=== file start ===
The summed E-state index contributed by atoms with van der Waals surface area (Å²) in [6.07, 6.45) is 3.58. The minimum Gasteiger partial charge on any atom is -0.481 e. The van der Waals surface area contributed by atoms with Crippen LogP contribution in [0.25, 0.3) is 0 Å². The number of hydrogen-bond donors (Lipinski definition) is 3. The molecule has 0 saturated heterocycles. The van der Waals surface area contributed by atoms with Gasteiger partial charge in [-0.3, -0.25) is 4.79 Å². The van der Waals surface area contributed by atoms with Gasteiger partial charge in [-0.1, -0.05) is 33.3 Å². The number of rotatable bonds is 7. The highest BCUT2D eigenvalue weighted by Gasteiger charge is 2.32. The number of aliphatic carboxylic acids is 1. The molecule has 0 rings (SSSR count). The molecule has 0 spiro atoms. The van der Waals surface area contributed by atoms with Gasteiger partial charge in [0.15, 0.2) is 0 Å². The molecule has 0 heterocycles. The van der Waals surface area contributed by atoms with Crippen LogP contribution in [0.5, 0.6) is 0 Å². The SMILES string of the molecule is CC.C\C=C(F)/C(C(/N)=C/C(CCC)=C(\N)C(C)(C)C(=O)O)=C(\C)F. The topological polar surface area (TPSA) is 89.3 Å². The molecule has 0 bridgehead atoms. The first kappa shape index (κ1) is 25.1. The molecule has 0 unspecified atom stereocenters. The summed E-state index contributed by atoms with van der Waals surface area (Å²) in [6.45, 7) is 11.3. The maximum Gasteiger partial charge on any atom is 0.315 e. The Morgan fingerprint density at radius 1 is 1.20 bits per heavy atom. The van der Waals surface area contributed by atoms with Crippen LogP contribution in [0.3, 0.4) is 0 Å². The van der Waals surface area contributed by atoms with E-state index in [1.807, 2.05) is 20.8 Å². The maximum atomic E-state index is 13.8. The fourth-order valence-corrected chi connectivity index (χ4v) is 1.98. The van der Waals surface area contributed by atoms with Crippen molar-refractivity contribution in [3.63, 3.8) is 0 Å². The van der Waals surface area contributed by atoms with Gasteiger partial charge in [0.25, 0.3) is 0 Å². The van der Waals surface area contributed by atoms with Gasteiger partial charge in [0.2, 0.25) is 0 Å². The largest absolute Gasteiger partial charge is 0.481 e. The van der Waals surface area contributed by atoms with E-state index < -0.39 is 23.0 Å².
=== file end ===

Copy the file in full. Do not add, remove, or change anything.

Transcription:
The summed E-state index contributed by atoms with van der Waals surface area (Å²) in [6.07, 6.45) is 3.58. The minimum Gasteiger partial charge on any atom is -0.481 e. The van der Waals surface area contributed by atoms with Crippen LogP contribution in [0.25, 0.3) is 0 Å². The number of hydrogen-bond donors (Lipinski definition) is 3. The molecule has 0 saturated heterocycles. The van der Waals surface area contributed by atoms with Gasteiger partial charge in [-0.3, -0.25) is 4.79 Å². The van der Waals surface area contributed by atoms with Gasteiger partial charge in [-0.1, -0.05) is 33.3 Å². The number of rotatable bonds is 7. The highest BCUT2D eigenvalue weighted by Gasteiger charge is 2.32. The number of aliphatic carboxylic acids is 1. The molecule has 0 rings (SSSR count). The molecule has 0 spiro atoms. The van der Waals surface area contributed by atoms with Gasteiger partial charge in [0.15, 0.2) is 0 Å². The molecule has 0 heterocycles. The van der Waals surface area contributed by atoms with Crippen LogP contribution in [0.5, 0.6) is 0 Å². The SMILES string of the molecule is CC.C\C=C(F)/C(C(/N)=C/C(CCC)=C(\N)C(C)(C)C(=O)O)=C(\C)F. The topological polar surface area (TPSA) is 89.3 Å². The molecule has 0 bridgehead atoms. The first kappa shape index (κ1) is 25.1. The molecule has 0 unspecified atom stereocenters. The summed E-state index contributed by atoms with van der Waals surface area (Å²) in [6.45, 7) is 11.3. The maximum Gasteiger partial charge on any atom is 0.315 e. The Morgan fingerprint density at radius 1 is 1.20 bits per heavy atom. The van der Waals surface area contributed by atoms with Crippen LogP contribution in [0.3, 0.4) is 0 Å². The van der Waals surface area contributed by atoms with E-state index in [1.807, 2.05) is 20.8 Å². The maximum atomic E-state index is 13.8. The fourth-order valence-corrected chi connectivity index (χ4v) is 1.98. The van der Waals surface area contributed by atoms with Crippen molar-refractivity contribution in [3.63, 3.8) is 0 Å². The van der Waals surface area contributed by atoms with Gasteiger partial charge in [0.25, 0.3) is 0 Å². The van der Waals surface area contributed by atoms with Gasteiger partial charge in [0.2, 0.25) is 0 Å². The largest absolute Gasteiger partial charge is 0.481 e. The van der Waals surface area contributed by atoms with E-state index < -0.39 is 23.0 Å².